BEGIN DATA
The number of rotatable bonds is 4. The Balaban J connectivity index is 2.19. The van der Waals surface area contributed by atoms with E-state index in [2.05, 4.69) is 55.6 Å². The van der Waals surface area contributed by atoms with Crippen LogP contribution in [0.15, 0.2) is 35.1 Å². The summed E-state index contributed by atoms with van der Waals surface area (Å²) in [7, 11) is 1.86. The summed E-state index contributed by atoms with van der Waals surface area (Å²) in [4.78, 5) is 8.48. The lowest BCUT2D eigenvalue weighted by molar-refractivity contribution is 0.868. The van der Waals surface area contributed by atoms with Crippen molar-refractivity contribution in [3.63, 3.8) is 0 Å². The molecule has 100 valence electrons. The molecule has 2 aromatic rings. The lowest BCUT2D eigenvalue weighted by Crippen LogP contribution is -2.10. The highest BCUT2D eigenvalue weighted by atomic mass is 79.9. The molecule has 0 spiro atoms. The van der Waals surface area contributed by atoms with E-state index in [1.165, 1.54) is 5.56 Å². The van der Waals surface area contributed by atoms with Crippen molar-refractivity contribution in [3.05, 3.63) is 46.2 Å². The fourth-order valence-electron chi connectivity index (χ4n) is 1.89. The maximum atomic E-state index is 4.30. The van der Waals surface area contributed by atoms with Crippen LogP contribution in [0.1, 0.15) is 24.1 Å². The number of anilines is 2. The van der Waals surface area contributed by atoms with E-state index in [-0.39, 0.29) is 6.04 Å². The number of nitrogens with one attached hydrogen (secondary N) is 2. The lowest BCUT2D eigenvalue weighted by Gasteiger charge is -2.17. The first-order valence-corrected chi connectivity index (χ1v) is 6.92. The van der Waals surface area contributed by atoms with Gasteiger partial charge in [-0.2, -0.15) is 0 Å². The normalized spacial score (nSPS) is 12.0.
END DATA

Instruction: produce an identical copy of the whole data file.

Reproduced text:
The number of rotatable bonds is 4. The Balaban J connectivity index is 2.19. The van der Waals surface area contributed by atoms with E-state index in [2.05, 4.69) is 55.6 Å². The van der Waals surface area contributed by atoms with Crippen LogP contribution in [0.15, 0.2) is 35.1 Å². The summed E-state index contributed by atoms with van der Waals surface area (Å²) in [7, 11) is 1.86. The summed E-state index contributed by atoms with van der Waals surface area (Å²) in [4.78, 5) is 8.48. The lowest BCUT2D eigenvalue weighted by molar-refractivity contribution is 0.868. The van der Waals surface area contributed by atoms with Crippen molar-refractivity contribution in [3.63, 3.8) is 0 Å². The molecule has 100 valence electrons. The molecule has 2 aromatic rings. The lowest BCUT2D eigenvalue weighted by Crippen LogP contribution is -2.10. The highest BCUT2D eigenvalue weighted by atomic mass is 79.9. The molecule has 0 spiro atoms. The van der Waals surface area contributed by atoms with E-state index in [1.165, 1.54) is 5.56 Å². The van der Waals surface area contributed by atoms with Crippen molar-refractivity contribution in [3.05, 3.63) is 46.2 Å². The fourth-order valence-electron chi connectivity index (χ4n) is 1.89. The maximum atomic E-state index is 4.30. The van der Waals surface area contributed by atoms with Crippen LogP contribution in [0.1, 0.15) is 24.1 Å². The number of anilines is 2. The van der Waals surface area contributed by atoms with E-state index in [-0.39, 0.29) is 6.04 Å². The number of nitrogens with one attached hydrogen (secondary N) is 2. The lowest BCUT2D eigenvalue weighted by Gasteiger charge is -2.17. The first-order valence-corrected chi connectivity index (χ1v) is 6.92. The van der Waals surface area contributed by atoms with Gasteiger partial charge in [-0.2, -0.15) is 0 Å². The normalized spacial score (nSPS) is 12.0.